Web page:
My home garden is in Monroe, Ohio. Officially in USDA hardiness zone 6a, we still, however briefly, have hit zone 5a lows in winters not to distantly past. The soil in my immediate vicinity is Eden silty clay. In many local developments, the good stuff has been scraped away and sold off as topsoil to some other poor schmuck who also had THEIR upper soil horizons scraped away. Whatever we had upon our arrival has been amended with horse manure, coir, and compost. There is no bed in my yard that couldn’t have been amended some more.

13 March 2013

Putty in my head

Sometimes we may learn more from a man's errors than from his virtues.
-Henry Wadsworth Longfellow

Sometimes my brain fails to deliver the right information about the thing I see. Please allow me to explain, to your benefit.

Yesterday found me outside (that's happening a lot lately, and should continue; warmer please!?), poking around in the woods at East Fork State park. I should be looking up. However, knowing that spring ephemerals are starting to show up (Hello, harbinger of spring!), I can't help but look down.

So, I'm pretty excited because I think I've spotted some putty-root (Adam and Eve is another common name; the latin name is Aplectrum hyemale) in a location that isn't as remote to me as, say, the Smoky Mountains.

Aplectrum hyemale, or putty root.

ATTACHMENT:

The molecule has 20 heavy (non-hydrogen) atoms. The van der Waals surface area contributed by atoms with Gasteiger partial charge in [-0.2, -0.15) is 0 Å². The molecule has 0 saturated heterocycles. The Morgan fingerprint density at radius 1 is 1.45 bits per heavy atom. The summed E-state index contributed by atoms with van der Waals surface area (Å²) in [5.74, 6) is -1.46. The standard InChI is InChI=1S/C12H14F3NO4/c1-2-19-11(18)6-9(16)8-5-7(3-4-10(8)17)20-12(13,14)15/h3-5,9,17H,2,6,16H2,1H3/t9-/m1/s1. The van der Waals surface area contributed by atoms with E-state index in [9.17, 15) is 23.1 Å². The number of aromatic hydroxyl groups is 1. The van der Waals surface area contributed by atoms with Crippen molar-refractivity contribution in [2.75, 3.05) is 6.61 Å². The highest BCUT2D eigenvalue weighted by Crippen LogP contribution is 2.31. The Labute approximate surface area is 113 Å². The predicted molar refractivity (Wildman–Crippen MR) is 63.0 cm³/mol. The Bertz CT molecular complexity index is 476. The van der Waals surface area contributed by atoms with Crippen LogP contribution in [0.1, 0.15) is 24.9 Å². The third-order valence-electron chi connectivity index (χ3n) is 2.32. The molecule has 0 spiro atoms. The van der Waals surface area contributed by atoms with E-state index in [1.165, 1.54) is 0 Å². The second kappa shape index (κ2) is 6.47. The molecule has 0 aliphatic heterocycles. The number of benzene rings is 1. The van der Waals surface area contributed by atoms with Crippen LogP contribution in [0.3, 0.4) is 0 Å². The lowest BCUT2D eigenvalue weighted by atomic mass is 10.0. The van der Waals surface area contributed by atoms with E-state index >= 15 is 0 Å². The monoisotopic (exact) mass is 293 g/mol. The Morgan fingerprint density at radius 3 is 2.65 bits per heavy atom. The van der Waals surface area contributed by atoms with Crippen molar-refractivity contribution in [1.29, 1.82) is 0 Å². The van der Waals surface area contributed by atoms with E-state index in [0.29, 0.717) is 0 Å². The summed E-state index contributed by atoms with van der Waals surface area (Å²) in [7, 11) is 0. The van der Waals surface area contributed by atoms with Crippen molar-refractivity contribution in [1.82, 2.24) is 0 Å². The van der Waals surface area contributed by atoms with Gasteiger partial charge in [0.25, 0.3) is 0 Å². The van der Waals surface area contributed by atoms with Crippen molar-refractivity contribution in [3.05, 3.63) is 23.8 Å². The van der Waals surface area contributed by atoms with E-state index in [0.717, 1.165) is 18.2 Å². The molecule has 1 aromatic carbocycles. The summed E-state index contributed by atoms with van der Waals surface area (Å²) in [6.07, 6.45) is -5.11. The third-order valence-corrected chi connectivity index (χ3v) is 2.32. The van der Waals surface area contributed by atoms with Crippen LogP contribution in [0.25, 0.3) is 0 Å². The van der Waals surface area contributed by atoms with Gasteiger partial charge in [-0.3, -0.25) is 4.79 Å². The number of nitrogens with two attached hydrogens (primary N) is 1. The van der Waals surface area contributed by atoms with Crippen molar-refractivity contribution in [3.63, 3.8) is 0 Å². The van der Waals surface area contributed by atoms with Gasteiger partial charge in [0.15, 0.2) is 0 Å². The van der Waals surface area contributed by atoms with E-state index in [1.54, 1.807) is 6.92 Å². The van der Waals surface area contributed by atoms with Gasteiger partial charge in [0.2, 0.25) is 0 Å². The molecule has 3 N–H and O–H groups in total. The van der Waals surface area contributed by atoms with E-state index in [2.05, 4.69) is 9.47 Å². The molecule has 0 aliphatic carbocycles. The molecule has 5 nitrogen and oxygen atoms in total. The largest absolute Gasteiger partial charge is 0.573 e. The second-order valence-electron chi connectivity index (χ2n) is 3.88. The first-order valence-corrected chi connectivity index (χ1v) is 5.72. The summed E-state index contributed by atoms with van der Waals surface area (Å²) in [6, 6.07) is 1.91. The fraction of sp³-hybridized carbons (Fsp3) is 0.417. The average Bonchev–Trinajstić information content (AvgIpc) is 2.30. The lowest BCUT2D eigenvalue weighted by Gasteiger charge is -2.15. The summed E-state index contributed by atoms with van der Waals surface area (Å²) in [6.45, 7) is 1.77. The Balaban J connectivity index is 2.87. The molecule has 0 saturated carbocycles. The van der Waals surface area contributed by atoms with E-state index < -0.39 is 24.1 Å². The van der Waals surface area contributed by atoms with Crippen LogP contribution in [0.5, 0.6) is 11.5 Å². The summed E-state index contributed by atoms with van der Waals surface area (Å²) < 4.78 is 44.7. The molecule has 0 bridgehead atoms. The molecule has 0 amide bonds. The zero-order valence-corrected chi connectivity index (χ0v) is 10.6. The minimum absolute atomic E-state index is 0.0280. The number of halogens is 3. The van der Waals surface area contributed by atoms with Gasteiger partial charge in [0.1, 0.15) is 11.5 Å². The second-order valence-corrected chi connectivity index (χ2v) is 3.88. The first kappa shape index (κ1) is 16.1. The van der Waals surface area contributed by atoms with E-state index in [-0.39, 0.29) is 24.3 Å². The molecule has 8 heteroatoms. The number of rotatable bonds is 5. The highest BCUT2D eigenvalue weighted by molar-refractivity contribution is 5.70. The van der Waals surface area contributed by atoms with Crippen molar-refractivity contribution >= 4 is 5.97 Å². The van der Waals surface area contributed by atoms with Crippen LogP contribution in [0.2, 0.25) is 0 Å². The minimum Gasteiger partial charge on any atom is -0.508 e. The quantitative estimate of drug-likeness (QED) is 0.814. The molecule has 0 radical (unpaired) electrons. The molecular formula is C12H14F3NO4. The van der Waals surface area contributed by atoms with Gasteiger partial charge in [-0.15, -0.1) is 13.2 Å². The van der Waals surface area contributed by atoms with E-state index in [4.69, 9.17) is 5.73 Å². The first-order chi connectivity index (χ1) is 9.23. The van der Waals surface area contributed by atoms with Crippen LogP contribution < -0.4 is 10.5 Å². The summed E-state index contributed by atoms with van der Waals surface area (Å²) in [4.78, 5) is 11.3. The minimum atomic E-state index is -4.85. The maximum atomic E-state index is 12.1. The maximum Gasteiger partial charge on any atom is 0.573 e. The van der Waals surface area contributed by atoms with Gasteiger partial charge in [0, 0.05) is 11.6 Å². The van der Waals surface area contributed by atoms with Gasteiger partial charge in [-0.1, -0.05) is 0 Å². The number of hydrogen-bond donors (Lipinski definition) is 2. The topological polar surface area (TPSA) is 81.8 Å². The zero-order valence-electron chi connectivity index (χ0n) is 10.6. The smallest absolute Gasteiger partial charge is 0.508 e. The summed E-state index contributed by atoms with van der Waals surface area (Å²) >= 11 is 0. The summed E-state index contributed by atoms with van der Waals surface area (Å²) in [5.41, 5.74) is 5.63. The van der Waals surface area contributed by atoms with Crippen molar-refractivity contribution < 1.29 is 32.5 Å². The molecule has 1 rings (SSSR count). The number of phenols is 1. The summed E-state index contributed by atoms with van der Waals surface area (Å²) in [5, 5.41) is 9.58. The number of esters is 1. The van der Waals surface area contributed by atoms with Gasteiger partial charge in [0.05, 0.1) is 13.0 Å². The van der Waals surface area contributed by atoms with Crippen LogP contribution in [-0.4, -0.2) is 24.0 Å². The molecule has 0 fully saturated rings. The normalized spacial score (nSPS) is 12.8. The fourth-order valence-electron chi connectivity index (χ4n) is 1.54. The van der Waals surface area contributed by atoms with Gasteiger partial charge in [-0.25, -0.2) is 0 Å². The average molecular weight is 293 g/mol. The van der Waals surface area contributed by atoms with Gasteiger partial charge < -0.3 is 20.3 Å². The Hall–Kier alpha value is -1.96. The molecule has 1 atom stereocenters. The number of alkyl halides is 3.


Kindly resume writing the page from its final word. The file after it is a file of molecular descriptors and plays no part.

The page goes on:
As I said, I was excited and I couldn't help but share my discovery with others around me (what point is there in knowing something cool without being able to share that knowledge?).

A native orchid! The leaves emerge in fall, persist through winter, and senesce (die back) just as the flower emerges. I have yet to capture an image of the blooms, but one can see images of those at the PLANTS database profile for putty root.

And then, last night, as I lay in bed, I realized that it wasn't putty-root that I found. I had soundly misremembered the name of what I had actually seen. The foliage I saw belongs to the crane-fly orchid (or cranefly orchid; Why crippled? I have no idea, but am willing to entertain any theories).

Like Aplectrum hyemale, Tipularia discolor also pushes up new leaves in autumn which then disappear as, or before, it blooms. However, those leaves look like this:

Tipularia discolor, or crane-fly orchid. NOT putty root.

Not green-and-white striped. Spotted. The spotting varies between individual specimens, and can be quite attractive. The underside, if one were to turn the leaf over, is purple (I've seen newly emerged leaves look purple on both sides). Again, I have yet to capture an image of this flowering, so I will refer the reader to the PLANTS database profile for cranefly orchid.

So, while they have a similar lifecycle, and while they take on a roughly similar form, it's relatively easy to distinguish the two when in leaf. The hard part is getting my brain to maintain the proper associations, and deliver the right name sometime sooner than eight hours after seeing the plant!

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